Mobile OS weakness allows researchers to hack Gmail with 92 percent success rate
The operating system of your smartphone may not be as secure as you think and could make your email account susceptible to hacking.
Engineers at the University of California Riverside Bourns College of Engineering and the University of Michigan have discovered a flaw in mobile OS' like Android, Windows and iOS, which may enable malicious applications to access personal data. This weakness enabled the researchers to hack several apps like Gmail with a success rate that varied between 82 to 92 percent.
Even though the method deployed by the research team was tested on an Android-powered smartphone, they believe that the technique will be just as effective on iOS and Windows too as all three ecosystems share a similar feature.
So what is this common feature you ask? All applications have the ability to access the shared memory of a mobile device.
"The assumption has always been that apps cannot interfere with each other easily. We show that assumption is not correct and one app can in fact significantly impact another and result in harmful consequences for the user," explained Zhiyun Qian, an assistant professor at University of California's Riverside Bourns College of Engineering.
So how does the attack work? A user simply needs to download an app which looks unsuspicious on the face of it, but is actually malicious - like a wallpaper background. Once the user installed the app, the researchers were able to take advantage of the flaw i.e. the shared memory data of a process, which can be retrieved sans any privileges.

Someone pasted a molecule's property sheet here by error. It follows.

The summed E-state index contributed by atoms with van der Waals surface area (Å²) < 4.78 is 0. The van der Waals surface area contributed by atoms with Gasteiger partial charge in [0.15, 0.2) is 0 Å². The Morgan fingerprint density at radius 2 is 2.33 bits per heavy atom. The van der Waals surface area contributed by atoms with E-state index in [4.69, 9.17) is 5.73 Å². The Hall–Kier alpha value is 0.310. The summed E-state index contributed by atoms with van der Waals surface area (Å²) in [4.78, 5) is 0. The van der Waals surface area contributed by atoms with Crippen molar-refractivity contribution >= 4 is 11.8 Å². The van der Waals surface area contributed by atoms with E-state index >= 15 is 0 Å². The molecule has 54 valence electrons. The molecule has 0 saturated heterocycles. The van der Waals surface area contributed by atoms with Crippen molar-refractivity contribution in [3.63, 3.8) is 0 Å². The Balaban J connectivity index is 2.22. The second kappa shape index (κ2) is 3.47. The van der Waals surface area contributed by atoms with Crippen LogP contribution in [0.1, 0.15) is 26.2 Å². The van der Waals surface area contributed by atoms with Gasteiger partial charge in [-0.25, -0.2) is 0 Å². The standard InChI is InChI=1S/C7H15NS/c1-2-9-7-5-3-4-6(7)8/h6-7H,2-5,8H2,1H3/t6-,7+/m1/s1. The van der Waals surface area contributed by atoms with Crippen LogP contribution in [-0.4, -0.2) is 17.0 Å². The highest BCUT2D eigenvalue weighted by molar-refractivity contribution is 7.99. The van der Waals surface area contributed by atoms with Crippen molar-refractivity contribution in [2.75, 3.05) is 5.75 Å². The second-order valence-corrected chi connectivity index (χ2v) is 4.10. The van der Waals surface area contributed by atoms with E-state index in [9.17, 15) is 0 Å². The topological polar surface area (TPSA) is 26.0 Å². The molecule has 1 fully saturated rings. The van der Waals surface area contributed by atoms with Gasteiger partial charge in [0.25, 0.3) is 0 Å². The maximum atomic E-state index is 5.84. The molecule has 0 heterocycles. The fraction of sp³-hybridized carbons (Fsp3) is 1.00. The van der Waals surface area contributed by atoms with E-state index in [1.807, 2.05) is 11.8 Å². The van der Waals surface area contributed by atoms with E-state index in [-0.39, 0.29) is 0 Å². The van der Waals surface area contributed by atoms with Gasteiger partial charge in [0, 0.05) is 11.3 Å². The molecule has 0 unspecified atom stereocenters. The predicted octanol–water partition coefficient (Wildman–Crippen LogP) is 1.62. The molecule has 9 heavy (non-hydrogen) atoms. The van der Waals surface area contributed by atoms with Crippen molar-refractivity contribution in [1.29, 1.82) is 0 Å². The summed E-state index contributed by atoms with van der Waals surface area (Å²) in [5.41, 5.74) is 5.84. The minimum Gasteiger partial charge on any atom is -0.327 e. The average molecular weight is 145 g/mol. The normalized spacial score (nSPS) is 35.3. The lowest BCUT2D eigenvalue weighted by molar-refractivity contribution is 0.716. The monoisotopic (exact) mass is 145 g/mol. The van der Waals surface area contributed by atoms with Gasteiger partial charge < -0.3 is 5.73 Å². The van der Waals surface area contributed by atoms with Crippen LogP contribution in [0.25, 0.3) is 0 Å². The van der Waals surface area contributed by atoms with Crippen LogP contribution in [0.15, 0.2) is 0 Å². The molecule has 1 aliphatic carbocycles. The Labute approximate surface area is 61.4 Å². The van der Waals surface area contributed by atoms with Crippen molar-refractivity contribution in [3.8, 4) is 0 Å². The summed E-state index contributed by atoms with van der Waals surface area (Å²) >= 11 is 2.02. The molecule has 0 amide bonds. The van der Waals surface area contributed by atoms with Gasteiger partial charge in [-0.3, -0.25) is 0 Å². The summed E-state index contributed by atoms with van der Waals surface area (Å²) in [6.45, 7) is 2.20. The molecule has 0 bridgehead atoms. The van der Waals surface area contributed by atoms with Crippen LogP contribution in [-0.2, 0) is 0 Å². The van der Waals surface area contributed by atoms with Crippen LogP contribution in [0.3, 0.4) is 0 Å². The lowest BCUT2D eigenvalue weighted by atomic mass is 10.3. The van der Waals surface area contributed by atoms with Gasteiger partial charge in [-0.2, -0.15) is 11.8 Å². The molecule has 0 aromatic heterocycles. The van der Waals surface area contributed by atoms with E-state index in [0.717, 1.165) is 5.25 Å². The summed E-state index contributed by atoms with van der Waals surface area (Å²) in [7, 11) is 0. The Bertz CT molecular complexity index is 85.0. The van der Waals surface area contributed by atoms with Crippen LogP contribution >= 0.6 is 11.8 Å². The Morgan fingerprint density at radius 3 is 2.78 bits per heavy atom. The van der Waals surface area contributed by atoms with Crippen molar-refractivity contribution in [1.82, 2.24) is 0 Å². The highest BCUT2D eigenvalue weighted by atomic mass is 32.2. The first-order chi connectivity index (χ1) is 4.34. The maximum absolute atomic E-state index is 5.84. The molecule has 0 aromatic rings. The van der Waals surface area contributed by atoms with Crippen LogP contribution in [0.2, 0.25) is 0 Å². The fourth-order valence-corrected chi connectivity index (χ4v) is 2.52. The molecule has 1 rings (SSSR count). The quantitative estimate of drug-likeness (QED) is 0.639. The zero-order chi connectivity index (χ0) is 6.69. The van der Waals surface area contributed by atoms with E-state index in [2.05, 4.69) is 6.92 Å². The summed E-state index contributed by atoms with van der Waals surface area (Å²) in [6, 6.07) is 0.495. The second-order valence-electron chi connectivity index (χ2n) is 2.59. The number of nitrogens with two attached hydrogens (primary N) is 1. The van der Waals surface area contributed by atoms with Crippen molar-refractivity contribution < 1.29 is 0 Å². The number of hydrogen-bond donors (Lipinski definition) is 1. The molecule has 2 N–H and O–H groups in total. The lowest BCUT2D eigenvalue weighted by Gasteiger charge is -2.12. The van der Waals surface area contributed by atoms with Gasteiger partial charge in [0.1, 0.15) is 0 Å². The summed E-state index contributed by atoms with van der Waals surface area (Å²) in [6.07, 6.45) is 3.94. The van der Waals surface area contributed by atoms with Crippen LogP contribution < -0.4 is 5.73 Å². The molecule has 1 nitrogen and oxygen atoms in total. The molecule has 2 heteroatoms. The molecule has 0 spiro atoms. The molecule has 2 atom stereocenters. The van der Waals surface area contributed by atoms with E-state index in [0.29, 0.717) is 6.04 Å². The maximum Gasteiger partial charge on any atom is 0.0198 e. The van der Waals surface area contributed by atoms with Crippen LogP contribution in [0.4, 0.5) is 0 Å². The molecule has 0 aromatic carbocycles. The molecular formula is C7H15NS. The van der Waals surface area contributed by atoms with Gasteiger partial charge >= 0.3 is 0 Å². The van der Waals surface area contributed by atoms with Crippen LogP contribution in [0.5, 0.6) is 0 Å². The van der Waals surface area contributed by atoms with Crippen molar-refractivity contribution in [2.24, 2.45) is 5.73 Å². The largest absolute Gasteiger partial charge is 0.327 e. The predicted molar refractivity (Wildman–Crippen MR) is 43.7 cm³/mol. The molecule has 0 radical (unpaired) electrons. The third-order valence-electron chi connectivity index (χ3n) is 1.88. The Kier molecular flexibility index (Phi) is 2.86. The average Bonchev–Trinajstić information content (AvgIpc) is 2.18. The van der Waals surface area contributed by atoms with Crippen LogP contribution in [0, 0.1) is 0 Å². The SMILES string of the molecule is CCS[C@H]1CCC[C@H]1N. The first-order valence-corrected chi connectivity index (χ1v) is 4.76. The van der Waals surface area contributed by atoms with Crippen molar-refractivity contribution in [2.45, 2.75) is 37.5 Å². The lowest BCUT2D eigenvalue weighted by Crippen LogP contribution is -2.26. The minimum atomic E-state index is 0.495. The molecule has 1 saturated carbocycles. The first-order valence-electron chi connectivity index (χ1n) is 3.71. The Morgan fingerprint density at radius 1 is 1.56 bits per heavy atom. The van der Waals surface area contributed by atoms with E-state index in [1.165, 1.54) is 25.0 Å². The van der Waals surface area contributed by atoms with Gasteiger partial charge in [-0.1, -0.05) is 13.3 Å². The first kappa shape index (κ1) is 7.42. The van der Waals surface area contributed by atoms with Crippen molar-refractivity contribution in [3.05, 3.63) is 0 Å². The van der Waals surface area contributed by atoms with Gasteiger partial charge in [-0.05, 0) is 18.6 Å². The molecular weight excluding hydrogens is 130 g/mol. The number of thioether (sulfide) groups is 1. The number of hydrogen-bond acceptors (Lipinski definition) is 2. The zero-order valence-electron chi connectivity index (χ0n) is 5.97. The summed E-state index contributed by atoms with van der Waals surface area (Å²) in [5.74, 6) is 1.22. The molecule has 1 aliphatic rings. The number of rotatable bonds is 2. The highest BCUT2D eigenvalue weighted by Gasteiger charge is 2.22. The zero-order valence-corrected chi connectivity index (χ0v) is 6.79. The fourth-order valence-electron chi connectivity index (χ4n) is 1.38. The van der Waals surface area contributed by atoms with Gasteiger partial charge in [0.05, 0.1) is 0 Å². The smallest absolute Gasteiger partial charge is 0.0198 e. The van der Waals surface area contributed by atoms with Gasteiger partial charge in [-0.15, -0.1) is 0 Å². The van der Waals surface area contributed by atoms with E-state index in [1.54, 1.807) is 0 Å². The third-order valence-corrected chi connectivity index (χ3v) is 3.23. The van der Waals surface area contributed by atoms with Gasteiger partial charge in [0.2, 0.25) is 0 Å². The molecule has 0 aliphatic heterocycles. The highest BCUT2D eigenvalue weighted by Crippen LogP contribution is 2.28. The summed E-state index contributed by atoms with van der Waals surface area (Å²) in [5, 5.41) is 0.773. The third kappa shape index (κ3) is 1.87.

By exploiting the weakness, the researchers were easily able to hack Gmail (92 percent success), WebMD (85 percent success), H and R Block (92 percent success) and CHASE Bank (83 percent success). Interestingly, the research team found it difficult to infiltrate Amazon (48 percent success rate).
According to Qian, two key factors are imperative to the success of the hacking. Firstly, the attack has to occur at the "right time" i.e. the exact moment when the user is logging into the app or performing an activity like snapping up a picture. The second important factor is the manner in which the attack is done - it has to be discreet. To achieve this, the research team calculated the attack time cautiously.
The research paper "Peeking into Your App without Actually Seeing It: UI State Inference and Novel Android Attacks" is slated to be presented on Friday, August 22, at the 23rd USENIX Security Symposium in San Diego.
Check out the video below showing the hijacking attack on the H&R Block app.
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